We all make mistakes. One of the mistakes that many of us have made at one time or another is not checking our account before writing a check. As a result, the check bounces and you face a series of problems.
The good news is that in most cases, the consequences of writing a bad check aren’t horrible. The person/business you wrote the check to contacts you. You’re embarrassed but cover the amount of the check plus whatever fee the business attaches to the returned check. There’s also a chance that your bank will charge you an overdraft fee. Once you’ve covered all of these costs, you can stop worrying about the matter and get on with your life.
In some extreme cases, the legal system gets involved.
Check fraud is covered by California’s Penal Code 476 PC. According to the law, you can be charged with check fraud whenever you do something with a check that leads the person who is receiving the check that they believe is good.
You can be charged with check fraud if you:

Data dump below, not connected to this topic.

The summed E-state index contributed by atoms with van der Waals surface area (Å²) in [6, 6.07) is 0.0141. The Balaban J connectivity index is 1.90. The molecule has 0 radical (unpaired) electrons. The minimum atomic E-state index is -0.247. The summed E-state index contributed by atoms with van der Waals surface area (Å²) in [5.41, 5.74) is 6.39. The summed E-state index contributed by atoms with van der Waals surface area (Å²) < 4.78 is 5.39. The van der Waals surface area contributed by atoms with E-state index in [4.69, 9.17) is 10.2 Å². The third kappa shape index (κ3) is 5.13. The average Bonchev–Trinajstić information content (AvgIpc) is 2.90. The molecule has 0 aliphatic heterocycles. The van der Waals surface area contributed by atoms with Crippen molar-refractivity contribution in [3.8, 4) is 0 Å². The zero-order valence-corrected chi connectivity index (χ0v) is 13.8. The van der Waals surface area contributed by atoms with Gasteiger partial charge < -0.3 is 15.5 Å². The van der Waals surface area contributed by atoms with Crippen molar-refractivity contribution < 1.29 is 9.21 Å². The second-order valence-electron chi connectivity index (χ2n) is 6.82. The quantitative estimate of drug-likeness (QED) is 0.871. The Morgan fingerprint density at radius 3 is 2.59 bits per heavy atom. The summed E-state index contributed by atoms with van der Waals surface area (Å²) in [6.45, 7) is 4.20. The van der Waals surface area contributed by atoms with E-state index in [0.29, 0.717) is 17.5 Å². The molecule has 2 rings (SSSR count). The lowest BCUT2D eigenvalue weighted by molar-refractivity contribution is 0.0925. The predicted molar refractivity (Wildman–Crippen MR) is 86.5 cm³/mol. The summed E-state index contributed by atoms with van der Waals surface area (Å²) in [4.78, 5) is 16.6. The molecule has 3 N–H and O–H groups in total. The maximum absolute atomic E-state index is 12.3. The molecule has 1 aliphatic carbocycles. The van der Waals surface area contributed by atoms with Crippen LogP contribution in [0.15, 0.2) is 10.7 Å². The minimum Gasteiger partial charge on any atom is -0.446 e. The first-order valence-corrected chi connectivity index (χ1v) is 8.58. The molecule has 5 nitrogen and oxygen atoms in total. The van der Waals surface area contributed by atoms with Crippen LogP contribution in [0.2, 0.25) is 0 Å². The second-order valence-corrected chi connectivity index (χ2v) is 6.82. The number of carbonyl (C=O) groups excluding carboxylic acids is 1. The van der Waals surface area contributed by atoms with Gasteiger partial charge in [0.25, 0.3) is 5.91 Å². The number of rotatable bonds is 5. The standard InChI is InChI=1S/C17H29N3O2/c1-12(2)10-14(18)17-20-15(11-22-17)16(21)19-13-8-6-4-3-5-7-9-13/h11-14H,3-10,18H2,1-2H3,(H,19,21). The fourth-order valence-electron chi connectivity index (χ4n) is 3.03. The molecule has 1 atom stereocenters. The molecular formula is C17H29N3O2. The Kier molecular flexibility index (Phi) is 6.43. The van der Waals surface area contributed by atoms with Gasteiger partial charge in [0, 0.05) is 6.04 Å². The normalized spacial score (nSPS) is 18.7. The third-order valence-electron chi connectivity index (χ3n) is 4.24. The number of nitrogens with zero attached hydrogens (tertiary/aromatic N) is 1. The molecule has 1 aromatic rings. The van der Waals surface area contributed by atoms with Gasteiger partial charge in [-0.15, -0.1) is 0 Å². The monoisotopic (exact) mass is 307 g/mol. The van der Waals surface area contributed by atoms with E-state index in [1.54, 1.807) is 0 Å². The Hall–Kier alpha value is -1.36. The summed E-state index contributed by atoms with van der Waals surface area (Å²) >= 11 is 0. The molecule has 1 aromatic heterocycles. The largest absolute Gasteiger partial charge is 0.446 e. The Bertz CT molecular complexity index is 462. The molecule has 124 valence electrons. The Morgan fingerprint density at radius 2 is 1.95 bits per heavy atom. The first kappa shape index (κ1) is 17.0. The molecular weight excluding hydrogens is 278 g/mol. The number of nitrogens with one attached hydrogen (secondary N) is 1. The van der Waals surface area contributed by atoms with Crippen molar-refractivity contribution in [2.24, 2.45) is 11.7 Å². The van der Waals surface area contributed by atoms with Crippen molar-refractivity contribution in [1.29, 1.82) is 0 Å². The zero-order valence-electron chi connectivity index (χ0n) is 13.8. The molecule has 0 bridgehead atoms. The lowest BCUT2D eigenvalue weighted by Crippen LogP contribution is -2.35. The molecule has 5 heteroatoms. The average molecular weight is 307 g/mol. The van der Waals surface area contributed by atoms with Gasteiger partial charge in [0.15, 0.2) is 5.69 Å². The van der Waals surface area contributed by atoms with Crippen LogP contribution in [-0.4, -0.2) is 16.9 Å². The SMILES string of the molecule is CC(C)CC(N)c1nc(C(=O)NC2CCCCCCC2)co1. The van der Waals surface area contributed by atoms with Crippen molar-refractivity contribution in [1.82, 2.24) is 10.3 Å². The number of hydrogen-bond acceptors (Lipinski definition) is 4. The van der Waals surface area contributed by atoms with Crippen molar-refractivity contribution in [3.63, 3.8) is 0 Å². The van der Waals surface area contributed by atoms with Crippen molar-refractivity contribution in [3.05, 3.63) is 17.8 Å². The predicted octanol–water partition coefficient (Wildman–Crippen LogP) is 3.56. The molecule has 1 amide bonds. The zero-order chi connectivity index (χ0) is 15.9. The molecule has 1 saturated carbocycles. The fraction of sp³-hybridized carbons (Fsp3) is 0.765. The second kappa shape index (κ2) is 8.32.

✦ Write a check even when you know there aren’t sufficient funds in your account
✦ Create checks for an account that doesn’t exist
✦ Alter the routing or account number on a check
✦ Writing checks for an account you don’t own
✦ Altering the amount written on a check
Check fraud is another one of California’s wobbler laws. If the amount of check fraud doesn’t exceed $950, you’ll only face misdemeanor charges. A conviction can result in a sentence that could include:
✦ Up to $1,000 in fines
✦ A maximum of one year in county jail
If the amount of the check fraud exceeds $950, you can be charged with a felony. The consequences of felony check fraud in California can include:
✦ One year in county jail
✦ As much as $10,000 in fines
It’s important to understand that to be found guilty of check fraud in California, the prosecutor has to prove that you knew you were writing a fraudulent check. This is why most businesses don’t file charges for a small check. It’s easy to not realize you were $5 or $10 short when you wrote the check.